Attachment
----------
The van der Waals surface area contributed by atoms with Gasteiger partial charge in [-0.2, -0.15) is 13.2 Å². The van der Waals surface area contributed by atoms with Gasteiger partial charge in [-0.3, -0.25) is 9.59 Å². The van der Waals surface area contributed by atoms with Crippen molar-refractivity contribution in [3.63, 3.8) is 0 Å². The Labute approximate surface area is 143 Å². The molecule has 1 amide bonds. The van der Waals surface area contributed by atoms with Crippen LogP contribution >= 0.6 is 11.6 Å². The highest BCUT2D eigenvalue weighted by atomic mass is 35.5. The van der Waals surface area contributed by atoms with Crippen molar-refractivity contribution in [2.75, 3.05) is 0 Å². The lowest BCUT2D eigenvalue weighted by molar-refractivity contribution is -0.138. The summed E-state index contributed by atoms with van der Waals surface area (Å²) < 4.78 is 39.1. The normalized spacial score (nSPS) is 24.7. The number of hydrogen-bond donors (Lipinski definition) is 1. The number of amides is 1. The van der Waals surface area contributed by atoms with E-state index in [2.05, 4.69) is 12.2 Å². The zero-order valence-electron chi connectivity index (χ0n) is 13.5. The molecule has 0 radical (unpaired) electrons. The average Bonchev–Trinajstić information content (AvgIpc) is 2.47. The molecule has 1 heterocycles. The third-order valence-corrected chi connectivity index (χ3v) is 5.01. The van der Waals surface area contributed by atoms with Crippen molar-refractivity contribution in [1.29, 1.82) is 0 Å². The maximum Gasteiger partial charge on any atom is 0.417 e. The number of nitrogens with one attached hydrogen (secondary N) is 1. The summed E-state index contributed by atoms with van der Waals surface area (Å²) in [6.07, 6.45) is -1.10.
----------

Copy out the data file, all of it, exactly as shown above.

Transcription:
The van der Waals surface area contributed by atoms with Gasteiger partial charge in [-0.2, -0.15) is 13.2 Å². The van der Waals surface area contributed by atoms with Gasteiger partial charge in [-0.3, -0.25) is 9.59 Å². The van der Waals surface area contributed by atoms with Crippen molar-refractivity contribution in [3.63, 3.8) is 0 Å². The Labute approximate surface area is 143 Å². The molecule has 1 amide bonds. The van der Waals surface area contributed by atoms with Crippen LogP contribution >= 0.6 is 11.6 Å². The highest BCUT2D eigenvalue weighted by atomic mass is 35.5. The van der Waals surface area contributed by atoms with Crippen molar-refractivity contribution in [2.75, 3.05) is 0 Å². The lowest BCUT2D eigenvalue weighted by molar-refractivity contribution is -0.138. The summed E-state index contributed by atoms with van der Waals surface area (Å²) < 4.78 is 39.1. The normalized spacial score (nSPS) is 24.7. The number of hydrogen-bond donors (Lipinski definition) is 1. The number of amides is 1. The van der Waals surface area contributed by atoms with E-state index in [2.05, 4.69) is 12.2 Å². The zero-order valence-electron chi connectivity index (χ0n) is 13.5. The molecule has 0 radical (unpaired) electrons. The average Bonchev–Trinajstić information content (AvgIpc) is 2.47. The molecule has 1 heterocycles. The third-order valence-corrected chi connectivity index (χ3v) is 5.01. The van der Waals surface area contributed by atoms with Crippen molar-refractivity contribution in [1.29, 1.82) is 0 Å². The maximum Gasteiger partial charge on any atom is 0.417 e. The number of nitrogens with one attached hydrogen (secondary N) is 1. The summed E-state index contributed by atoms with van der Waals surface area (Å²) in [6.07, 6.45) is -1.10.